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Australian inflation outlook benign – room for fiscal stimulus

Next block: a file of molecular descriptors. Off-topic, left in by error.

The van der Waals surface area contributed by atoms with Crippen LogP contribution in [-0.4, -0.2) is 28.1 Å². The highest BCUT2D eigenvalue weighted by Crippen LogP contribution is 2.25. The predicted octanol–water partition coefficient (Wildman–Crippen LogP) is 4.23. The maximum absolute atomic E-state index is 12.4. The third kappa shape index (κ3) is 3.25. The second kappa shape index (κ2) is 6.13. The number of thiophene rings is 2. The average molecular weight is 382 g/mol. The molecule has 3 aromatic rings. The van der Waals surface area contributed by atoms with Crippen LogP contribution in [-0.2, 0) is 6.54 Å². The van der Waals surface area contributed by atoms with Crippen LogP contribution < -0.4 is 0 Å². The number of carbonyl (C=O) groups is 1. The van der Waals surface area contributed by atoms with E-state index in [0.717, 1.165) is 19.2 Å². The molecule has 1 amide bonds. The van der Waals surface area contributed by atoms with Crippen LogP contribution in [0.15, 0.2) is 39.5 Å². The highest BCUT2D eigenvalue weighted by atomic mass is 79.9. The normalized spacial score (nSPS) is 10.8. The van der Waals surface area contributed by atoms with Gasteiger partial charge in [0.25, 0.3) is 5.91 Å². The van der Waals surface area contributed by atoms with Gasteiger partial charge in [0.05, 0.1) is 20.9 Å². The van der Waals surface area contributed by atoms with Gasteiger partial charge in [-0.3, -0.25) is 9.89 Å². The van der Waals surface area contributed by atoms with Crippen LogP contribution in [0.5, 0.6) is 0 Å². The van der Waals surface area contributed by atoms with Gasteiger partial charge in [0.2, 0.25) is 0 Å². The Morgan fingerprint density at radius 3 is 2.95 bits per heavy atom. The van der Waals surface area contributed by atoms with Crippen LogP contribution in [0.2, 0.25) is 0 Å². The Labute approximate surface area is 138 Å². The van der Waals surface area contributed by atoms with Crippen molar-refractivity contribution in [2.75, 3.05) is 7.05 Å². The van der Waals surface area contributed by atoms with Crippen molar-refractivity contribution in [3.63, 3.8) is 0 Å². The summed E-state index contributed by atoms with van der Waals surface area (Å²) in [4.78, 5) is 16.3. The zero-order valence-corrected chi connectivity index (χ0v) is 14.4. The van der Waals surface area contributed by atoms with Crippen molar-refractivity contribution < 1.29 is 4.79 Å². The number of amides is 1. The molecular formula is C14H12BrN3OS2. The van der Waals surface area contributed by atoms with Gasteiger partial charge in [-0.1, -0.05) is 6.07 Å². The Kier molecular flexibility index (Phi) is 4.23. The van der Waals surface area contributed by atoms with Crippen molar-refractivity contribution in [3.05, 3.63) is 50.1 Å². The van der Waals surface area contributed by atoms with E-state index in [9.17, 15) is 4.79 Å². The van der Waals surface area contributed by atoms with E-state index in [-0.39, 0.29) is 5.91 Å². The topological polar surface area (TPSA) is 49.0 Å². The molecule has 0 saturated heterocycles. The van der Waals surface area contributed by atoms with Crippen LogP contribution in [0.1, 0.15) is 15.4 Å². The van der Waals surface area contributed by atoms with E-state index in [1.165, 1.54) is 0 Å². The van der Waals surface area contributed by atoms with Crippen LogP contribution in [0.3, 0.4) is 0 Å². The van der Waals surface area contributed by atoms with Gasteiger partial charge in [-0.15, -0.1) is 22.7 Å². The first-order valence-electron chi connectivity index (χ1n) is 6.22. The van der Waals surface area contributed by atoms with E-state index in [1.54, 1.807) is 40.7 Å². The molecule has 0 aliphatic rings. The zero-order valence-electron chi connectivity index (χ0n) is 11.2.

Central banks around the world have been demonstrating how weak monetary policy is in trying to stimulate demand. They have been building up their balance sheets (massively) by creating reserves in return for government and corporate paper in an attempt to push their inflation rates up. But the data suggests their efforts are in vain. Which should inform all those who think that if the government stopped issuing debt to match their deficits there would be horrible inflation to think again. Progressives should be calling for their governments to abandon the gold standard practice of issuing debt, which would change the political dialogue considerably. Australia is also struggling to push it inflation rate into the so-called policy range of 2 to 3 per cent. Last week’s Australian Bureau of Statistics inflation data release – Consumer Price Index, Australia – data for the September-quarter 2017 showed that the September-quarter inflation rate was 0.6 per cent with an annual inflation rate of 1.8 per cent (down from 1.9 per cent last quarter). The headline inflation rate has been below the Reserve Bank of Australia’s lower target bound of 2 per cent for nearly two years now. Clearly, within their own logic where an inflation rate within the 2 to 3 per cent band reflects successful monetary policy, the RBA is failing. The RBA’s preferred core inflation measures – the Weighted Median and Trimmed Mean – are also now below the lower target bound and are not showing signs of moving up. The most reliable measure of inflationary expectations has also fallen quite sharply. With the labour market data demonstrating weakness and the economy stuck in this low inflation malaise, it is clearly time for a change in policy direction.

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